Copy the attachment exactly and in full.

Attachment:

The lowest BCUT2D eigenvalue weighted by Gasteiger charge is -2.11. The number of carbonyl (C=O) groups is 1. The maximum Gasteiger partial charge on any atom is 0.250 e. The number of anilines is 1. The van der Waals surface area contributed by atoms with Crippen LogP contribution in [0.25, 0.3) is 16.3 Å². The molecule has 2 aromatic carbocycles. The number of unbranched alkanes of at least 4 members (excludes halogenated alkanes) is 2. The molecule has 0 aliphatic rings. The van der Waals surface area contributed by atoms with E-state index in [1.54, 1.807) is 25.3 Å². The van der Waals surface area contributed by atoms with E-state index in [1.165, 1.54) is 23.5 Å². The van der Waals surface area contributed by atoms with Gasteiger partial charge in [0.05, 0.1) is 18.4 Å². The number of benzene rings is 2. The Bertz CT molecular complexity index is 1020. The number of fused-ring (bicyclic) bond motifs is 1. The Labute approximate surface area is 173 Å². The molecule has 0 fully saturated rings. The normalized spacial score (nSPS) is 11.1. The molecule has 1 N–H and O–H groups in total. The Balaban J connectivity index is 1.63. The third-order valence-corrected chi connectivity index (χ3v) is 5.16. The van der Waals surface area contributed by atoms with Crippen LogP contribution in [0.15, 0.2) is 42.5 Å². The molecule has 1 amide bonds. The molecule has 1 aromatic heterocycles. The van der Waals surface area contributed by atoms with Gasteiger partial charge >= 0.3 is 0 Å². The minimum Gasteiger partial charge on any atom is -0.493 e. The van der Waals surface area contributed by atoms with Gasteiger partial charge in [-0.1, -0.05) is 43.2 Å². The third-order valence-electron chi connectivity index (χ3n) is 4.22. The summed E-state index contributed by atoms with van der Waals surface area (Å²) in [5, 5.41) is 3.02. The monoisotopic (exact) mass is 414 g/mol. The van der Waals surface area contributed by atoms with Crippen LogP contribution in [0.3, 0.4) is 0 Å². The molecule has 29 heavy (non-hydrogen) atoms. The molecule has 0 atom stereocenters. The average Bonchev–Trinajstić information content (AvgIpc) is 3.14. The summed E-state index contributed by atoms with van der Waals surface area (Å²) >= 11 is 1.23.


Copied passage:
The lowest BCUT2D eigenvalue weighted by Gasteiger charge is -2.11. The number of carbonyl (C=O) groups is 1. The maximum Gasteiger partial charge on any atom is 0.250 e. The number of anilines is 1. The van der Waals surface area contributed by atoms with Crippen LogP contribution in [0.25, 0.3) is 16.3 Å². The molecule has 2 aromatic carbocycles. The number of unbranched alkanes of at least 4 members (excludes halogenated alkanes) is 2. The molecule has 0 aliphatic rings. The van der Waals surface area contributed by atoms with E-state index in [1.54, 1.807) is 25.3 Å². The van der Waals surface area contributed by atoms with E-state index in [1.165, 1.54) is 23.5 Å². The van der Waals surface area contributed by atoms with Gasteiger partial charge in [0.05, 0.1) is 18.4 Å². The number of benzene rings is 2. The Bertz CT molecular complexity index is 1020. The number of fused-ring (bicyclic) bond motifs is 1. The Labute approximate surface area is 173 Å². The molecule has 0 fully saturated rings. The normalized spacial score (nSPS) is 11.1. The molecule has 1 N–H and O–H groups in total. The Balaban J connectivity index is 1.63. The third-order valence-corrected chi connectivity index (χ3v) is 5.16. The van der Waals surface area contributed by atoms with Crippen LogP contribution in [0.15, 0.2) is 42.5 Å². The molecule has 1 amide bonds. The molecule has 1 aromatic heterocycles. The van der Waals surface area contributed by atoms with Gasteiger partial charge >= 0.3 is 0 Å². The minimum Gasteiger partial charge on any atom is -0.493 e. The van der Waals surface area contributed by atoms with Gasteiger partial charge in [-0.1, -0.05) is 43.2 Å². The third-order valence-electron chi connectivity index (χ3n) is 4.22. The summed E-state index contributed by atoms with van der Waals surface area (Å²) in [5, 5.41) is 3.02. The monoisotopic (exact) mass is 414 g/mol. The van der Waals surface area contributed by atoms with Crippen LogP contribution in [0.3, 0.4) is 0 Å². The molecule has 29 heavy (non-hydrogen) atoms. The molecule has 0 atom stereocenters. The average Bonchev–Trinajstić information content (AvgIpc) is 3.14. The summed E-state index contributed by atoms with van der Waals surface area (Å²) >= 11 is 1.23.